Question:

My friend wants to know if it is ok to go swimming where there are boys? I asked Daddy and he says he did not think that was right and I do not do that. I told my friend, but she still does.


Answer:

To answer your question, we need to define exactly what the issue is with mixed swimming. First, it is not a question of whether boys and girls can participate in the same activity. There are plenty of sports and activities where both men and women participate. For example, I do Tae Kwon Do. There are both men and women, boys and girls, in the same class and in tournaments. In many activities once adolescence is reached boys and girls will separate into different divisions because men and women have different levels of strength. To make fair competition, men will compete with men and women with women. However, this is not the usual objection raised against boys and girls swimming together. Second, it is not a question of whether swimming is a proper activity for a Christian to engage. There is nothing inherently immoral about swimming. If you look at why people object to boys and girls swimming together, the objection always revolves around the bathing suits worn.

Keeping Yourself Covered

Paul once compared Christians to different parts of a human body. In his discussion, he made this comment: "And those members of the body which we think to be less honorable, on these we bestow greater honor; and our unpresentable parts have greater modesty, but our presentable parts have no need. But God composed the body, having given greater honor to that part which lacks it" (I Corinthians 12:23-24). There are parts of our bodies which can be openly displayed, but there are other parts which is not seemly to be seen in public.

The reason for this dates all the way back to the creation. When Adam and Eve were first created they walked around naked (Genesis 2:25). Their lack of concern over their lack of clothing was an indication of their innocence. It was just like a small child who thinks nothing of running around naked after a bath. However, sin entered the world and Adam and Eve received the knowledge of good and evil. Suddenly, their opinion about themselves changed. "Then the eyes of both of them were opened, and they knew that they were naked; and they sewed fig leaves together and made themselves coverings" (Genesis 3:7). In an attempt to solve their embarrassment of being naked, Adam and Eve wove fig leafs together into belts. I don't know if you ever seen fig leaves, but they are about six to eight inches in length. To help imagine what their belts covered, spread your hand out as wide as you can. The distance between the tip of your thumb and the tip of your little finger is about the length of a fig leaf. Now put the tip of your thumb at your waist and see how much of your body would have been covered by this belt. This should help explain what happened next. "And they heard the sound of the LORD God walking in the garden in the cool of the day, and Adam and his wife hid themselves from the presence of the LORD God among the trees of the garden. Then the LORD God called to Adam and said to him, "Where are you?" So he said, "I heard Your voice in the garden, and I was afraid because I was naked; and I hid myself." " (Genesis 3:8-10). Even though Adam and Eve had a "garment" on, they still felt naked. Just imagine wearing a fig leaf belt and nothing else. What happens if you have to bend over? Or worse, what happens if there was a breeze? Perhaps you can understand why Adam and Eve hid.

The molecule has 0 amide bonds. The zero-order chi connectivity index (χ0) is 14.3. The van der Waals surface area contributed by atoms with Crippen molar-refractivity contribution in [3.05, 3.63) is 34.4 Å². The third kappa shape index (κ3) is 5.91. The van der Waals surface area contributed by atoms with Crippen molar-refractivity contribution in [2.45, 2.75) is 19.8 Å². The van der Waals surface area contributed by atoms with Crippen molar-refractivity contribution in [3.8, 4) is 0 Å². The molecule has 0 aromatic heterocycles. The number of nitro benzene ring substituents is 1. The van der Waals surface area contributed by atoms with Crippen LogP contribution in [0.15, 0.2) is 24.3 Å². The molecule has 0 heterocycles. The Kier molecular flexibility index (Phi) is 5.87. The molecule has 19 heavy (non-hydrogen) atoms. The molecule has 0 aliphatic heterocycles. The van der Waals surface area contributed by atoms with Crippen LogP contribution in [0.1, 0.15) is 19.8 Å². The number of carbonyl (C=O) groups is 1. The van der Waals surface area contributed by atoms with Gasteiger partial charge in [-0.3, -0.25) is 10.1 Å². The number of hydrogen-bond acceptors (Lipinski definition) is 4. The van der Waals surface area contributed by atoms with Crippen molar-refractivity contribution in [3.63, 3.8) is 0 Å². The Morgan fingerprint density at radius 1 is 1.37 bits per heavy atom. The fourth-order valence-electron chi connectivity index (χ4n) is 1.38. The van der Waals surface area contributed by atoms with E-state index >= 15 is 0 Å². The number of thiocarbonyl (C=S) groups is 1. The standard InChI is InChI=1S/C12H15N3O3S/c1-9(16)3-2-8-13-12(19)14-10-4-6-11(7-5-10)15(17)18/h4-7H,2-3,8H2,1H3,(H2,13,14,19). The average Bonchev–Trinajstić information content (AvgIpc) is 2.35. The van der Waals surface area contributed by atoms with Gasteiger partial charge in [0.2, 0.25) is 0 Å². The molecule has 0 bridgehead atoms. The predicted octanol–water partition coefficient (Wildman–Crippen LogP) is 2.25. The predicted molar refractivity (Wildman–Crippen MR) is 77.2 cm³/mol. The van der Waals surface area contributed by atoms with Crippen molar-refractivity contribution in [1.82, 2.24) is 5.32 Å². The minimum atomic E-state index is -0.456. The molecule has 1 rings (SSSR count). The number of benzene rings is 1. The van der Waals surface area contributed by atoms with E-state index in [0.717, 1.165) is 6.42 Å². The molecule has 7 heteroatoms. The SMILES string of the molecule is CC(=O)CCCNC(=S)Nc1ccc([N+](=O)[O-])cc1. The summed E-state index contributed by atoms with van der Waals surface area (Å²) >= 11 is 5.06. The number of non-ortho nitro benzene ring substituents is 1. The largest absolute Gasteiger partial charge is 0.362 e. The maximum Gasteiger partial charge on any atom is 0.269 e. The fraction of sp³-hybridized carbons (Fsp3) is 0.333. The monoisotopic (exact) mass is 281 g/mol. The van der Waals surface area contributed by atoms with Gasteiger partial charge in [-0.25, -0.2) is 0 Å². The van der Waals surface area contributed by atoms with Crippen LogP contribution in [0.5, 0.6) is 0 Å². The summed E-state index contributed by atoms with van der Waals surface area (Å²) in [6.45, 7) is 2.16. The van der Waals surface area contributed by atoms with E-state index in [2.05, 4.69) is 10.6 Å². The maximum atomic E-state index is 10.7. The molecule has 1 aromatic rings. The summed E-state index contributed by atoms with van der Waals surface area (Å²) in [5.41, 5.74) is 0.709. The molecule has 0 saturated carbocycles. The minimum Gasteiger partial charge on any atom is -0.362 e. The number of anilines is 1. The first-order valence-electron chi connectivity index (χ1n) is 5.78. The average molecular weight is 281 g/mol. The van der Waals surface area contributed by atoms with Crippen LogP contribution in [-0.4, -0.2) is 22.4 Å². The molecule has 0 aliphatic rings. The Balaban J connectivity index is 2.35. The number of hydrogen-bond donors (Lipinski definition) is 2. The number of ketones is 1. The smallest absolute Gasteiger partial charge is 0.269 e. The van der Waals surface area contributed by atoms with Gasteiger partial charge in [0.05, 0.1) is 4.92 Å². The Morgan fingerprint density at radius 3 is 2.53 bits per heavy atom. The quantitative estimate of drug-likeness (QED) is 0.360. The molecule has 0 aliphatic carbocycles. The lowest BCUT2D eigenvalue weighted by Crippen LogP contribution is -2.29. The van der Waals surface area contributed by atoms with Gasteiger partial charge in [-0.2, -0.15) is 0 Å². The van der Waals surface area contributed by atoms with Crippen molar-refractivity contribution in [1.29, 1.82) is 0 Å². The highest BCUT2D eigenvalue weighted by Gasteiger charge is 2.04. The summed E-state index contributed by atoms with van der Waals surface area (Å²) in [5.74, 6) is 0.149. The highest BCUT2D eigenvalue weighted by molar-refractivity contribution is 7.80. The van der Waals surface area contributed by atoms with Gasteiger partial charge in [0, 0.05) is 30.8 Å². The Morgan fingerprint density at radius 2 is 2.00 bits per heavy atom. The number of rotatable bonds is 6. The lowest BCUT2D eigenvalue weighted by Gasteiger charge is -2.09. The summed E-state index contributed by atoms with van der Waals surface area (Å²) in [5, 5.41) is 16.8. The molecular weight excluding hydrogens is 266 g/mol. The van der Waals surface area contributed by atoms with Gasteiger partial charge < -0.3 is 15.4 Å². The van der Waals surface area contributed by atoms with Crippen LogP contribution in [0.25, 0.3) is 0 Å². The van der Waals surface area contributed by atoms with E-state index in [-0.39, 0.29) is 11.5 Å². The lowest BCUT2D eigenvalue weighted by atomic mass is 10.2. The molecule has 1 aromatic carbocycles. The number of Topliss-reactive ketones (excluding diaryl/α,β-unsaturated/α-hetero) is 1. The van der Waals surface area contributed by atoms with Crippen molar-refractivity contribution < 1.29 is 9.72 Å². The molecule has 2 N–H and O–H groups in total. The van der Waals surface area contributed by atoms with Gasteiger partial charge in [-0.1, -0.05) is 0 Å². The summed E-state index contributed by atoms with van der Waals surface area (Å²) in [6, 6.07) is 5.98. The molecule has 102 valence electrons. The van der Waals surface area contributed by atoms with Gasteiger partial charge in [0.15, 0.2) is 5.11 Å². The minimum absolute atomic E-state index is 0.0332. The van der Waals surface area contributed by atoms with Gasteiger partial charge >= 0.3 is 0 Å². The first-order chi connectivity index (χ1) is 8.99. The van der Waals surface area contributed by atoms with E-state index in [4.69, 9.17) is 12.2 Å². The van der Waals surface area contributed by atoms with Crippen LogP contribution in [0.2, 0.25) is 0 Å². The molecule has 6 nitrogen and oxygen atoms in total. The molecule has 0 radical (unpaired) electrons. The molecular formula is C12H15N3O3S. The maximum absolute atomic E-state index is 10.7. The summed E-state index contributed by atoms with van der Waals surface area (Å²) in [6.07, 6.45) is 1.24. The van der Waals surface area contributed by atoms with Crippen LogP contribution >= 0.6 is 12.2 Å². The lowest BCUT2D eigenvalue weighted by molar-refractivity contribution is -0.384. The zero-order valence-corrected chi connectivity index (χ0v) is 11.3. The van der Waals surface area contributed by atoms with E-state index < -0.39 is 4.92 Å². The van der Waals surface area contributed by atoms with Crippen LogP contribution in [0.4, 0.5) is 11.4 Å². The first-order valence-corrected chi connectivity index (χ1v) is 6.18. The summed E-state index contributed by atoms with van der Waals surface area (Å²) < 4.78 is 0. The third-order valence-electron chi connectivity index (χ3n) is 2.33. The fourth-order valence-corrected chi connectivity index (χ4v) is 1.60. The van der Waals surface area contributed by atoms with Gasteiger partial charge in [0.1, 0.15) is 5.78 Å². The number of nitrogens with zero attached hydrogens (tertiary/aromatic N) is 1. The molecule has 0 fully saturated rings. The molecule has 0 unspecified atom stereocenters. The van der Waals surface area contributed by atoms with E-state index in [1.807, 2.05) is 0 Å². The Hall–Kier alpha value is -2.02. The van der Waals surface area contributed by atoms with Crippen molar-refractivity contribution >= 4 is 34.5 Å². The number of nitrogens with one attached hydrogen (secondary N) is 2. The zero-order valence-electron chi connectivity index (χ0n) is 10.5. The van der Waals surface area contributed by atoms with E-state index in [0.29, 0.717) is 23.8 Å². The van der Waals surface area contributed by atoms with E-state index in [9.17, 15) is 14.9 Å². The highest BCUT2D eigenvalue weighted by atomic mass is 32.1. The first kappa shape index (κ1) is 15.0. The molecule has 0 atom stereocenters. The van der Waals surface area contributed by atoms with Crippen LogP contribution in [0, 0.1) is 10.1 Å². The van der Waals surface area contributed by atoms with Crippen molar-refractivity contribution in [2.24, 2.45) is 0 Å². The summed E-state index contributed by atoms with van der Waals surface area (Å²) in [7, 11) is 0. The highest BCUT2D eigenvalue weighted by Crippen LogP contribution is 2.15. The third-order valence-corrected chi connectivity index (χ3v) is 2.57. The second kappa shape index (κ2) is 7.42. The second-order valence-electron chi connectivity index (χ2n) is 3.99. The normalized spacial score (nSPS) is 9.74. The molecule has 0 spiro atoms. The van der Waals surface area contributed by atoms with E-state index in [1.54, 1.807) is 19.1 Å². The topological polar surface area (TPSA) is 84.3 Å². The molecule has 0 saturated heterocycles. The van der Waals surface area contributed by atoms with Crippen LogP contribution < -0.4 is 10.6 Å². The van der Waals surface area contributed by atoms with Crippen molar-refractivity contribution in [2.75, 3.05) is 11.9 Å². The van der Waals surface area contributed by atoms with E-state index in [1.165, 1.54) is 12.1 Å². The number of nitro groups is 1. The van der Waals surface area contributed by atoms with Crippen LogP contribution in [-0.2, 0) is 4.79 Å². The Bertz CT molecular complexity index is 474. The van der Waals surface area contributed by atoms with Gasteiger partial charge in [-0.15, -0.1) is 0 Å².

After declaring the consequences of their sin, God made Adam and Eve proper clothing. "Also for Adam and his wife the LORD God made tunics of skin, and clothed them" (Genesis 3:21). A tunic is a long shirt that reaches from the shoulders to the knees. With a tunic, Adam and Eve were no longer naked.

A short skirt is too little clothing and a tunic is adequate clothing, but where is the boundary between too little and too much? To help understand this better, let us look at the clothing required for priests. God required that His altar not be placed up high. "Nor shall you go up by steps to My altar, that your nakedness may not be exposed on it" (Exodus 20:26). Even though the priests wore tunics, it might be possible for a worshiper below to see underneath the tunic; hence, the restriction that the altar remain low to the ground. To further prevent possible problems, the priests were also required to wear linen britches underneath their tunics. "And you shall make for them linen trousers to cover their nakedness; they shall reach from the waist to the thighs. They shall be on Aaron and on his sons when they come into the tabernacle of meeting, or when they come near the altar to minister in the holy place, that they do not incur iniquity and die. It shall be a statute forever to him and his descendants after him" (Exodus 28:42-43). The length of these britches ran from the waist to the thighs. In the Hebrew, this would mean that the thighs were also covered. In other words, the britches were knee-length shorts.

For women, we can turn to another passage to see what areas of the body were considered to be private. "I made you thrive like a plant in the field; and you grew, matured, and became very beautiful. Your breasts were formed, your hair grew, but you were naked and bare" (Ezekiel 16:7). Hence, in addition to the genital area, a woman's breast were to be covered.